Neptune in Opposition
On 14 September 2018, 019 became a public observatory for one evening. The temporary scaffolding for the exhibition Sundays allowed visitors to mount the roof, where amateur-astronomers pointed their telescopes at planets, stars and moons.*
Each night a plethora of amateur-astronomers gazes into the sky. Theirs is a unique, pivotal position: on the one hand they popularize science by offering their expertise and telescopes to the lay community at public observatories, while on the other hand their patient observations are crucial for the scientific community of professional astronomers.
Mid September 2018, the planet Neptune was ‘in opposition’: it is the most favourable moment to observe the furthest planet of our solar system, although even then, it was but a bluish pixel. Public Observatory 019 – Neptune in Opposition (Volkssterrenwacht 019) was a temporary, public event questioning the way we approximate celestial bodies by publicly imaging their presence.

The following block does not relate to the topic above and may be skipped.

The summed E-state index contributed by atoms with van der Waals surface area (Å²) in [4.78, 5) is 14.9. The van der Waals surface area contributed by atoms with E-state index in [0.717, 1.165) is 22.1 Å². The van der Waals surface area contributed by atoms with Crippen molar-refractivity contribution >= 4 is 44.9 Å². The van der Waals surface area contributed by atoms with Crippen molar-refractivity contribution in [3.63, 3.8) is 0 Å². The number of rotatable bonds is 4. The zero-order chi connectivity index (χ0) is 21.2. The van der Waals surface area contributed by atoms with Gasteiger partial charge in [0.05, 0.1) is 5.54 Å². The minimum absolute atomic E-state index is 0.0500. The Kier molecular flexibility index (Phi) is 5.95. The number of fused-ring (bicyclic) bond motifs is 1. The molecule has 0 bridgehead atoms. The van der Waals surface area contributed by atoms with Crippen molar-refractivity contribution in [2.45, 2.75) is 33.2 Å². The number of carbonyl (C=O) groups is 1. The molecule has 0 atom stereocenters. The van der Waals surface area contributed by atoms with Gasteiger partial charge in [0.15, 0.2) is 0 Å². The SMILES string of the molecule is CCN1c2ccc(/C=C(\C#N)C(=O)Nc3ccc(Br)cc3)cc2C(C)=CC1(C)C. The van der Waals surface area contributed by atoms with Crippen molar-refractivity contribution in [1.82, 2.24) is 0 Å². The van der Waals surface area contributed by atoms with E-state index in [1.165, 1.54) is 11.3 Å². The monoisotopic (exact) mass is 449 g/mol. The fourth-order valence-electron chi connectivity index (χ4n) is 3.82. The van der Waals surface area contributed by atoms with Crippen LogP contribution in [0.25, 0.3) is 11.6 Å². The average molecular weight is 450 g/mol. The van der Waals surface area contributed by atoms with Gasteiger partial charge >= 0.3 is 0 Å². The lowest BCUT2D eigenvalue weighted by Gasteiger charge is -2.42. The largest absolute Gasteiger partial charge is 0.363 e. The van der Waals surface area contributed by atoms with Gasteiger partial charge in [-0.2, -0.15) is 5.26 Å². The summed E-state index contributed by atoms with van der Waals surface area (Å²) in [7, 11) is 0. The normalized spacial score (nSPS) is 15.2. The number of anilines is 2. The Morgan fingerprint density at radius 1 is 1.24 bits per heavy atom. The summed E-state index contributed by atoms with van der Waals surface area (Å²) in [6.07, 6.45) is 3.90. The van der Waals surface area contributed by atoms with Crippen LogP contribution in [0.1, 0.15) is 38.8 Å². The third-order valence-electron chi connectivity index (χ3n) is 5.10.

Volkssterrenwacht 019 was an event curated by De Cleene De Cleene and was created in collaboration with (and with many thanks to) UGent Volkssterrenwacht Armand Pien. Neptune in opposition is part of Documenting Objects, a research project by Michiel De Cleene and Arnout De Cleene at KASK & CONSERVATORIUM School of Arts Gent.
The temporary public observatory was located on the roof of 019, a former welding factory in the proximity of the Dampoort.**
* One telescope came equipped with a camera and projected its footage on the building’s southern wall.
** The scattered light in this neighbourhood made it more difficult to see celestial objects, but made it possible to view the exhibition Sundays (the re-opening of 019) on the roof.
019, Dok-noord 5L, 9000 Gent
in collaboration with UGent Volkssterrenwacht Armand Pien